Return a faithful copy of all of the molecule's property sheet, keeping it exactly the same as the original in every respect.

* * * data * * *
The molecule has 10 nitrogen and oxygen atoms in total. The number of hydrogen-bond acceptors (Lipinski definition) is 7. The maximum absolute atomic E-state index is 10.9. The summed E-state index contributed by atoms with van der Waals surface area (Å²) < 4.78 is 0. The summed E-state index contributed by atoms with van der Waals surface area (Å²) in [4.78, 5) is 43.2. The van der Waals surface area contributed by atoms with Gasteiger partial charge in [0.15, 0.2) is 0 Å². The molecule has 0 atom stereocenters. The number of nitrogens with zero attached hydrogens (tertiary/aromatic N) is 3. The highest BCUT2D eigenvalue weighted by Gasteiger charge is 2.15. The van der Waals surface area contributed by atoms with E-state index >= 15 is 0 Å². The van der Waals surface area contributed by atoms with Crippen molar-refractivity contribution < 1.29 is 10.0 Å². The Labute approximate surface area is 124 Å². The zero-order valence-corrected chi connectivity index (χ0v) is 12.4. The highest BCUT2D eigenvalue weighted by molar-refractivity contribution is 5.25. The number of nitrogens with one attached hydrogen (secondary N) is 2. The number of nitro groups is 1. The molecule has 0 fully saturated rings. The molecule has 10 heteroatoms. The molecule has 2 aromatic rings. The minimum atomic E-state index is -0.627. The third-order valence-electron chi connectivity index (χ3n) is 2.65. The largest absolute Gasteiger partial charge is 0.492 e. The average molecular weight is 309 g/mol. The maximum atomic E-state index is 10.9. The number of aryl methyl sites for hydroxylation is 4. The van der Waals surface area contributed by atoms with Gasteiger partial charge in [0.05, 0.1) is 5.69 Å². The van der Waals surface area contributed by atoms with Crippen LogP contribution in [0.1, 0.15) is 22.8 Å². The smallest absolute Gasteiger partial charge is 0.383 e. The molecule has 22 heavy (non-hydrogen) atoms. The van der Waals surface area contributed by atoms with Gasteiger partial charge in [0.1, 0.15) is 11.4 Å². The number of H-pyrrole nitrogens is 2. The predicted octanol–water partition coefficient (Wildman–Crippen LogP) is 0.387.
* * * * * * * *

The molecule has 10 nitrogen and oxygen atoms in total. The number of hydrogen-bond acceptors (Lipinski definition) is 7. The maximum absolute atomic E-state index is 10.9. The summed E-state index contributed by atoms with van der Waals surface area (Å²) < 4.78 is 0. The summed E-state index contributed by atoms with van der Waals surface area (Å²) in [4.78, 5) is 43.2. The van der Waals surface area contributed by atoms with Gasteiger partial charge in [0.15, 0.2) is 0 Å². The molecule has 0 atom stereocenters. The number of nitrogens with zero attached hydrogens (tertiary/aromatic N) is 3. The highest BCUT2D eigenvalue weighted by Gasteiger charge is 2.15. The van der Waals surface area contributed by atoms with E-state index >= 15 is 0 Å². The van der Waals surface area contributed by atoms with Crippen molar-refractivity contribution < 1.29 is 10.0 Å². The Labute approximate surface area is 124 Å². The zero-order valence-corrected chi connectivity index (χ0v) is 12.4. The highest BCUT2D eigenvalue weighted by molar-refractivity contribution is 5.25. The number of nitrogens with one attached hydrogen (secondary N) is 2. The number of nitro groups is 1. The molecule has 0 fully saturated rings. The molecule has 10 heteroatoms. The molecule has 2 aromatic rings. The minimum atomic E-state index is -0.627. The third-order valence-electron chi connectivity index (χ3n) is 2.65. The largest absolute Gasteiger partial charge is 0.492 e. The average molecular weight is 309 g/mol. The maximum atomic E-state index is 10.9. The number of aryl methyl sites for hydroxylation is 4. The van der Waals surface area contributed by atoms with Gasteiger partial charge in [0.05, 0.1) is 5.69 Å². The van der Waals surface area contributed by atoms with Crippen LogP contribution in [0.1, 0.15) is 22.8 Å². The smallest absolute Gasteiger partial charge is 0.383 e. The molecule has 22 heavy (non-hydrogen) atoms. The van der Waals surface area contributed by atoms with Gasteiger partial charge in [0.1, 0.15) is 11.4 Å². The number of H-pyrrole nitrogens is 2. The predicted octanol–water partition coefficient (Wildman–Crippen LogP) is 0.387.